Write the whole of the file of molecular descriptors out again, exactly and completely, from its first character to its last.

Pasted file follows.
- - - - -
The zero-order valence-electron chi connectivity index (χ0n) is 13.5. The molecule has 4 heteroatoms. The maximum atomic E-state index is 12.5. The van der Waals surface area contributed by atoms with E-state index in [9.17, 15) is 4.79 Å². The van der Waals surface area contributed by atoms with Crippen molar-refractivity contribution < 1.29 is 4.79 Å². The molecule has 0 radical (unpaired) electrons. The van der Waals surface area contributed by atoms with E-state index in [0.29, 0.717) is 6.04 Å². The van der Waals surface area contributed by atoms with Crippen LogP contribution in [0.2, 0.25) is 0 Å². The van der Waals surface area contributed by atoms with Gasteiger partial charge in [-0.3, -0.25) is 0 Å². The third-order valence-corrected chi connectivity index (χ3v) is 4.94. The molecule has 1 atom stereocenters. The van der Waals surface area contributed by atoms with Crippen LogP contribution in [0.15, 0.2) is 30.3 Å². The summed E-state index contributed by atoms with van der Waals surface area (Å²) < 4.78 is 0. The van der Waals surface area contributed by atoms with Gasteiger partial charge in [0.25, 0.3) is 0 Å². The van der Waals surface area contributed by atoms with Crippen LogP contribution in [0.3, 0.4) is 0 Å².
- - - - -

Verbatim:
The zero-order valence-electron chi connectivity index (χ0n) is 13.5. The molecule has 4 heteroatoms. The maximum atomic E-state index is 12.5. The van der Waals surface area contributed by atoms with E-state index in [9.17, 15) is 4.79 Å². The van der Waals surface area contributed by atoms with Crippen molar-refractivity contribution < 1.29 is 4.79 Å². The molecule has 0 radical (unpaired) electrons. The van der Waals surface area contributed by atoms with E-state index in [0.29, 0.717) is 6.04 Å². The van der Waals surface area contributed by atoms with Crippen LogP contribution in [0.2, 0.25) is 0 Å². The van der Waals surface area contributed by atoms with Gasteiger partial charge in [-0.3, -0.25) is 0 Å². The third-order valence-corrected chi connectivity index (χ3v) is 4.94. The molecule has 1 atom stereocenters. The van der Waals surface area contributed by atoms with Crippen LogP contribution in [0.15, 0.2) is 30.3 Å². The summed E-state index contributed by atoms with van der Waals surface area (Å²) < 4.78 is 0. The van der Waals surface area contributed by atoms with Gasteiger partial charge in [0.25, 0.3) is 0 Å². The van der Waals surface area contributed by atoms with Crippen LogP contribution in [0.3, 0.4) is 0 Å².